Plus, the man was dead. Do you think he cared?

More like this

Aha, another answer to a question that I, as a pathologist, get asked occasionally. My usual answer is "make sure your next of kin requests an autopsy." Why? There is a good chance that significant new information about the subject's health and illness will be discovered. This in turn educates the attending physicians and his or her trainees. It may form part of a scientific study or become a case report. It will improve the accuracy of the recorded cause of death, important in epidemiologic studies. Tissues and organs can be retained (with permission) to allow research or education. Finally, the autopsy may be done by a pathology resident, offering practical training experience. And, of course, the body can be turned over to the funeral home the same day the autopsy is done.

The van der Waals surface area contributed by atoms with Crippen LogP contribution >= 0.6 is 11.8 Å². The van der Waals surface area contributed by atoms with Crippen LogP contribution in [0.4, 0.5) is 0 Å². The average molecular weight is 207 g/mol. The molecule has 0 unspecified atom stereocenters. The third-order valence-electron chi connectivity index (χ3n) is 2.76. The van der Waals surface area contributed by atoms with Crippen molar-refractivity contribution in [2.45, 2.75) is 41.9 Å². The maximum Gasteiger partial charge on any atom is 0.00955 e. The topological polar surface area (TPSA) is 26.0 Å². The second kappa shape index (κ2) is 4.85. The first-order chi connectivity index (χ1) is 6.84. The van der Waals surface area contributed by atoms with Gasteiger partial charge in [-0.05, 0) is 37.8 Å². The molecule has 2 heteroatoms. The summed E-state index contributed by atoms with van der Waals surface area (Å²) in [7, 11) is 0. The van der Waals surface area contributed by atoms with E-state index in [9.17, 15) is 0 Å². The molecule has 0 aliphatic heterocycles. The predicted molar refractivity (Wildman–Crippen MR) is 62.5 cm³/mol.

Obviously, a generous person can offer both...

By T. Bruce McNeely (not verified) on 18 Feb 2007 #permalink

Ii have no claim on my dead body - although my heirs and successors might - simply because dead people have no claims or rights. So long as they don't stew me up or use my head as a football, I'm perfectly happy for them to practice techniques on me that might save other people's lives (and hey, I might come back as a result of their ministrations, you never know). So I can't see that anyone's rights are being violated in this case.